However, the audience was reminded that in the final count it is again the foreign forces who are to be blamed for these hardships. To quote Comrade Chang once again: “It is not because we do not know how to live better that we are not well off. Who is responsible for this? The US imperialists are responsible for this. That is why we call the US imperialists our mortal enemy with whom we cannot live under the same sky!”

Most of the speech consisted of US-bashing and Japan-bashing, but what about South Korea? Here Comrade Chang used the new tactics that have become typical for North Korean propagandists since the 2002 inter-Korea summit. Brian Myers, another remarkable specialist on North Korean culture and propaganda (not quite distinguishable areas, actually), recently wrote at length about a change of tune in Pyongyang propaganda: South Korea ceased to be depicted as the living hell, the land of depravation. The new image of the South is that of the country whose population secretly (or even not so secretly) longs to join its Northern brethren in their happiness under the wise care of the Beloved General.

This society might be relatively affluent, but it is inherently corrupt and lacks integrity, so its population knows that the only way to regain the moral purity is to join the spiritually superior North Korean civilization. The only force that prevents the South from achieving such happiness is the brutal US occupation army and a tiny handful of traitors on the Central Intelligence Agency payroll, but even those perverts are losing control over South Korean society.

Sometimes Chang’s fantasies went positively wild. He said, for example: “A portrait of the General is [respectfully] placed on the wall of the Main Hall on the fourth floor at the [Seoul] Government Building. Right now!” Then the flight of fantasy goes even further: “These days, South Korean publications do not sell in South Korean society if they do not carry the images of the General … 45% of the entire population in South Korea say that in case of a war they will fight on the side of the General.”

The domestic situation did not attract much of Chang Yong-sun’s attention, but he still made some comments on these issues. He admitted that even last December, in spite of all the government’s efforts, it was impossible to provide rations for the entire population, and that most people had to rely on the market for their needs, which is not good but was unavoidable.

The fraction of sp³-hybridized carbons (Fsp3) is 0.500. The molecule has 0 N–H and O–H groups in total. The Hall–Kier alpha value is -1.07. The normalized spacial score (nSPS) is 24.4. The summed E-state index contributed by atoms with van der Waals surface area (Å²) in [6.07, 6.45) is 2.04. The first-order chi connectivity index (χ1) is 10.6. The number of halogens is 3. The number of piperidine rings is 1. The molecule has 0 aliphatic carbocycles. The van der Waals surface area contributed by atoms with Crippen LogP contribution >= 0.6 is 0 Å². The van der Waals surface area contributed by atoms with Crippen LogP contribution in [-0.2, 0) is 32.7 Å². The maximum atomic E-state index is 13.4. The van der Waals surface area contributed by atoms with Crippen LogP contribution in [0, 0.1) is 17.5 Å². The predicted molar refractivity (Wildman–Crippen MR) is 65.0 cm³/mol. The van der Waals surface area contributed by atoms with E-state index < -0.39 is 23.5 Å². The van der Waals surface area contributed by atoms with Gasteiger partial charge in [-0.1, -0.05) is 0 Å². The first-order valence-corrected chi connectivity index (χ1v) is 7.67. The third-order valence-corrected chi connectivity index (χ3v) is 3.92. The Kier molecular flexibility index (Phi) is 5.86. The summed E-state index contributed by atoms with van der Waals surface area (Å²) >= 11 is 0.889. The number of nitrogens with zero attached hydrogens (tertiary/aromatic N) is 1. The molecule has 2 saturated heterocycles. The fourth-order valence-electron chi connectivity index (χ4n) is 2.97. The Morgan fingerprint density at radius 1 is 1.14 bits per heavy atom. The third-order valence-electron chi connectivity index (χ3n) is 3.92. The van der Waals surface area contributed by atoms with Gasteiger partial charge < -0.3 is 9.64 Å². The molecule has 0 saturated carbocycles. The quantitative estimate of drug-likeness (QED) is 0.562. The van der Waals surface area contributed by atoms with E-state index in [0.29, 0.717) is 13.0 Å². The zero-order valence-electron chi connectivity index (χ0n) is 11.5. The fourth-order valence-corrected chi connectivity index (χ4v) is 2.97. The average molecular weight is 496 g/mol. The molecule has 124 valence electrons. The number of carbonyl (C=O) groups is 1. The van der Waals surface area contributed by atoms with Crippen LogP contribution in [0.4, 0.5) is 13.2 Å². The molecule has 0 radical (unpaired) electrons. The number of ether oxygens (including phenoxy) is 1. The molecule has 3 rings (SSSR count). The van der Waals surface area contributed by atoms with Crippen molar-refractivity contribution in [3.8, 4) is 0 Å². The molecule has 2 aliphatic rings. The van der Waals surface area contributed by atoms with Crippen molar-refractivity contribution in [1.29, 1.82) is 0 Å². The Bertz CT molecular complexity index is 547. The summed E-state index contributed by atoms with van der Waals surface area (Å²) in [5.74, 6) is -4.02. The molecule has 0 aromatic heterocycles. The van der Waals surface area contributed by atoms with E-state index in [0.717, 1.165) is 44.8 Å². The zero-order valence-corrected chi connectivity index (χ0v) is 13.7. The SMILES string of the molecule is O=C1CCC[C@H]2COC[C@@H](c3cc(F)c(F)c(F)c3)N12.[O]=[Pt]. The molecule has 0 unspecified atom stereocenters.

He also explicitly stated that growth of the markets is not compatible with the socialist system: “All the people’s talk is money and again money. Is this socialism?” It is remarkable, however, that the virtues of socialism were seldom mentioned in the speech: its rhetoric was overwhelmingly nationalistic.

Chang Yong-sun also admitted that some North Koreans are very rich, and that their fortunes are now measured as a few hundred million North Korean won (100 million won is roughly equivalent to US$50,000). He did not make a secret that under less critical conditions the government would strike these reactionary elements hard, but under the current circumstances such a radical solution is impossible because of ongoing economic difficulties.

In essence, he admitted that government is not capable of controlling society as tightly as it wishes (or as it used to in the good old days of Kim Il-sung’s ultra-Stalinist rule): “Those ideological perverts are no longer counted as our people. Why are we not able to strike [them]? We are not able to strike them because we are not able to provide rations to the entire population.”

So the picture is quite clear. North Korea as depicted by Comrade Chang is a small but proud state that lives under the constant threat of annihilation by brutal enemies, betrayed by money-hungry allies. It fights for a great goal of national unification. There are signs that this goal is getting nearer, but people should not expect too much: life will not become easy any time soon.

Compromise with enemies is impossible since they, especially the Americans, will never change their nature, will never stop dreaming about destroying the small and proud republic led by the Beloved General. However, the country has finally developed military means that make all enemies’ schemes powerless. This project required great sacrifice, but the people who died during famine were in essence soldiers: their deaths saved many more lives.

There are internal problems in this society, largely because the government lacks resources to make sure things move smoothly (and it is assumed that government should be ultimately responsible for everything). However, these problems should not distort the larger view of ongoing heroic struggle and new victories.

Dr Andrei Lankov is an associate professor in Kookmin University, Seoul, and adjunct research fellow at the Research School of Pacifica and Asian Studies, Australian National University. He graduated from Leningrad State University with a PhD in Far Eastern history and China, with emphasis on Korea. He has published books and articles on Korea and North Asia.